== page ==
Definition of goodwill


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Goodwill -- An intangible asset of a business that relates to a favorable relationship with customers, and excess earning power.

another definition...

goodwill -- the difference between the market value of an institution's assets and the higher amount paid at the time the institution is purchased or merged into another institution. Rather than making the acquiring institution immediately deduct the difference from its stated assets, accounting procedures allow the institution to amortize the goodwill over the average life of the acquired assets -- usually 10 to 30 years. In a broader sense, the acquiring institution is amortizing the premium it paid to acquire the goodwill of the disappearing institution's customers. See supervisory goodwill.

historic accounting definition (British)...

Goodwill -- in its commercial sense, is the present value of the right to receive expected future super-profits, the term " super-profits " meaning the amount by which revenue, increase, or advantage received, exceeds any and all economic expenditure incidental to its production."

Thus, subject to the qualification mentioned below, no present exchangeable value in the nature of goodwill can exist unless the expected future revenue, increase, or advantage either consists wholly of super-profits, or is greater than all economic expenditure incidental to its production. Such expenditure would include any and all current expenses, expired capital outlay (depreciation) on wasting assets other than goodwill, personal remuneration sufficient to secure continued successful management (which may possibly need ability of a high order), and a rate of interest on capital invested which will attract and retain any necessary capital, having regard to the degree of risk incidental to the character of the undertaking.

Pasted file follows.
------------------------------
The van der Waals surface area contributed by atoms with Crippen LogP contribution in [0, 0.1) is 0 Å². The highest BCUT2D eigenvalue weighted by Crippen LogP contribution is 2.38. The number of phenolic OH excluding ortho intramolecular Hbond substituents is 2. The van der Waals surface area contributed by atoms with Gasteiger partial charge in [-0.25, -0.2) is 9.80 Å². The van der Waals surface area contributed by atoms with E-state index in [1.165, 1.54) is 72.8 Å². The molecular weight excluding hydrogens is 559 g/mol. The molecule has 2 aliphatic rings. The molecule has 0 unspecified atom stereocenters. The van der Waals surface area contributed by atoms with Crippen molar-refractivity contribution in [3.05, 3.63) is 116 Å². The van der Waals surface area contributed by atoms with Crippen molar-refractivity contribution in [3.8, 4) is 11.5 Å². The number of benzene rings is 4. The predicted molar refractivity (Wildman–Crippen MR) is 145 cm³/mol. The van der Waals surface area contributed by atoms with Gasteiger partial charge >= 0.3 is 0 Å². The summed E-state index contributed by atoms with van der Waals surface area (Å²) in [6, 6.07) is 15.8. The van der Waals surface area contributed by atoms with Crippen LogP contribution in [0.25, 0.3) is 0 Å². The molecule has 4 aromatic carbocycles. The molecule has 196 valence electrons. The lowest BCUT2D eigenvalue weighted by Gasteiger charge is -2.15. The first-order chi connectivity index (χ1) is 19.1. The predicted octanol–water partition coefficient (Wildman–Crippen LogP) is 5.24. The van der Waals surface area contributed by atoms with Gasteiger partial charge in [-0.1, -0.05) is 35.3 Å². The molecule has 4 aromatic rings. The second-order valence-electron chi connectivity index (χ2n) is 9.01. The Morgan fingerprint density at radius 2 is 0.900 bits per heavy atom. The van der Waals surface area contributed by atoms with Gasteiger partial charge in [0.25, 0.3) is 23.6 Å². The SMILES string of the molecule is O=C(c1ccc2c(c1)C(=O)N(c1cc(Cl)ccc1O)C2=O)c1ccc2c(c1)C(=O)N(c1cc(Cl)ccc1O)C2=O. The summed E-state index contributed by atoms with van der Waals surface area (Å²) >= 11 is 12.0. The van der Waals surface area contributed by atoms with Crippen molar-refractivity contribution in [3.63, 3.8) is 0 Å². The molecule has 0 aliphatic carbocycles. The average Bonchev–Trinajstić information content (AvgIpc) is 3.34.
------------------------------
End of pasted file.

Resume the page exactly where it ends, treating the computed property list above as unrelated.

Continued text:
There is one necessary qualification to the above definition when it is applied to the goodwill of a professional practice, or of a business undertaking needing special knowledge, skill, and ability to carry it on successfully. In such cases it is often worth the while of the qualified practitioner, or of the trained man of business or trader, to pay a sum of money, by way of goodwill, although future super-profits are not expected to arise, in order that he may at once become possessed of an established connection, without which he would be unable to use his capabilities to the best advantage. The alternatives being for him either to attempt to build up a new connection, db initio, or to accept service as a paid assistant to another, when, in either case, his earnings would be considerably less than he would expect if able at once to bring his special knowledge to bear upon an established connection. Thus, the value of the goodwill of an undertaking required for use in combination with the personal knowledge, skill, and ability of the purchaser may be due to, and will vary with, the degree of opportunity for profitable use which the prospective purchaser thinks he possesses.

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Mark McCracken

Author: Mark McCracken is a corporate trainer and author living in Higashi Osaka, Japan. He is the author of thousands of online articles as well as the Business English textbook, "25 Business Skills in English".

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